ANNAPOLIS, Md. (AP) — Maryland ranks 11th among states for the average number of lobbyists each year working for makers of prescription painkillers and allied groups, when drug makers’ lobbying hires are ranked using a ratio factoring in all lobbyist registrations in each state, a joint investigation by The Associated Press and the Center for Public Integrity has found.
Nationwide, companies that make prescription opioid painkillers and allied groups have spent more than $880 million from 2006 through 2015 on campaign contributions and lobbying over the past decade as they worked to influence state and federal policies, the investigation found. The companies and groups employed an annual average of 1,350 lobbyists in state capitals around the country and contributed to a total of 7,100 candidates for state-level office, according to the investigation.
The also hired more than 115 federal lobbying organizations each year during that 10-year period.
The groups have an array of political interests that include opioid advocacy, and their spending was eight times what the gun lobby spent during the same period. The overall picture of drug-related lobbying in Maryland in recent years has been complicated by robust interest the state’s efforts to get a stalled medical marijuana program off the ground.
Groups seeking limits on opioid prescribing spent about $4 million, by comparison nationwide.
Meanwhile, overdose deaths from prescription painkillers have soared since 2000, claiming the lives of 165,000 people in the U.S.
Here’s a look at how money and resources have been spent in Maryland and where the state ranks:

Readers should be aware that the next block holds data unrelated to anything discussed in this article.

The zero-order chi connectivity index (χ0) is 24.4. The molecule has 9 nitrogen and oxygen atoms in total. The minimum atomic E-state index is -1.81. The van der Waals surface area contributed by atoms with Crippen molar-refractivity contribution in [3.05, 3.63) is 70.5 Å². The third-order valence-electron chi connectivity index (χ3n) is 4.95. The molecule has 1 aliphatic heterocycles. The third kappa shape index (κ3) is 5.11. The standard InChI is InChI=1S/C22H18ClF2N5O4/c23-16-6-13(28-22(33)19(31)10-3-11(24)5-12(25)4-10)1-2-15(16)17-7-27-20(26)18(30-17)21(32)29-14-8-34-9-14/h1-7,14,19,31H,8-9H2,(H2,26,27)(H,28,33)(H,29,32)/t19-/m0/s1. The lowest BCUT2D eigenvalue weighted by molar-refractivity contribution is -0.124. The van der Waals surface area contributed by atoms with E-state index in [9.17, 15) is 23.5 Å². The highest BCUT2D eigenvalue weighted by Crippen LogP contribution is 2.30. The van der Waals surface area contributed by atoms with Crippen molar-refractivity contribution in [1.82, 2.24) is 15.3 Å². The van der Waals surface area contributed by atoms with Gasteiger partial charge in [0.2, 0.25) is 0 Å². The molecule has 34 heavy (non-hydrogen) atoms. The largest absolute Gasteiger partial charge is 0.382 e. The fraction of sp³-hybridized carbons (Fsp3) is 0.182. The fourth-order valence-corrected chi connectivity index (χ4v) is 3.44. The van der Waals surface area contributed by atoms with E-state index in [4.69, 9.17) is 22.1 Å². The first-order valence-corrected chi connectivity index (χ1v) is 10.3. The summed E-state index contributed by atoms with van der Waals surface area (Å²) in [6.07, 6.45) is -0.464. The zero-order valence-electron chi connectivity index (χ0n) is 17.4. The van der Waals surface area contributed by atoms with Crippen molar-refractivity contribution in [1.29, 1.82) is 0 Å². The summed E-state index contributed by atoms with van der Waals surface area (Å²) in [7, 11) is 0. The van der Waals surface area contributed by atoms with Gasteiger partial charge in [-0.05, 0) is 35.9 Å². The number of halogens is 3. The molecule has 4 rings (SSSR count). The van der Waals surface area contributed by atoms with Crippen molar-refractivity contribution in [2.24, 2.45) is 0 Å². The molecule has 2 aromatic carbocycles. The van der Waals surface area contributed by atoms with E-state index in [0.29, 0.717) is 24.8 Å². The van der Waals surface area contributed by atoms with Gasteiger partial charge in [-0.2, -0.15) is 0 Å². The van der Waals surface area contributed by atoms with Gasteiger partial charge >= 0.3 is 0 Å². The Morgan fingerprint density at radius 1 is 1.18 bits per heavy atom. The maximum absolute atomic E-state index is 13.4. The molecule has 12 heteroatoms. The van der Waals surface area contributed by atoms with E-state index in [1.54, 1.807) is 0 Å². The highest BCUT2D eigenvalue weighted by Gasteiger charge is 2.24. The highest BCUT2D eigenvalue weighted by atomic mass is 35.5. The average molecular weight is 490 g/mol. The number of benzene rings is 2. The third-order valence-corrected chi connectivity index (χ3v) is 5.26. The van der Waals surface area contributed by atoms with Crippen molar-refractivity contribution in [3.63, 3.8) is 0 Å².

Since 2006, Maryland has had an average of 31 registered lobbyists each year employed by members of the Pain Care Forum, a coalition of companies and advocacy groups that meets to discuss opioid-related issues.
The number of lobbyists employed by the coalition has been on the rise in recent years, as Republican Gov. Larry Hogan has highlighted the magnitude of drug-related deaths in Maryland and legislation aimed at reducing opioid drug addiction has been passed by the Democrat-controlled General Assembly.
Last year, Hogan personalized the state’s drug problem by noting the loss of his own cousin to an overdose several years ago as he laid out plains to fight a problem he frequently heard state residents talk about while campaigning.
That year, 43 lobbyists were employed by members of the Pain Care Forum — the highest in the last decade in Maryland and an increase from 34 the year before. In 2009, only 17 lobbyists were employed by the coalition of companies in Maryland.
State candidates and parties in Maryland have received at least $227,162 in contributions from PFC members since 2006. Maryland ranks 39th in proportion to overall contributions to state lawmakers.
Maryland had more than 3.9 million opioid prescriptions in 2015. That puts its per capita rate that year at 0.66. Nationally, the per capita rate was 0.71 in 2015.
There were 7,117 deaths from overdoses in Maryland from 2006 through 2014. The state’s death rate per 100,000 in 2014 was 17.9. The number of overdose deaths rose 40 percent from 2006 to 2014. The overdose deaths aren’t limited to opioids, but the Centers for Disease Control and Prevention has indicated that prescription opioids and heroin account for the majority of drug deaths.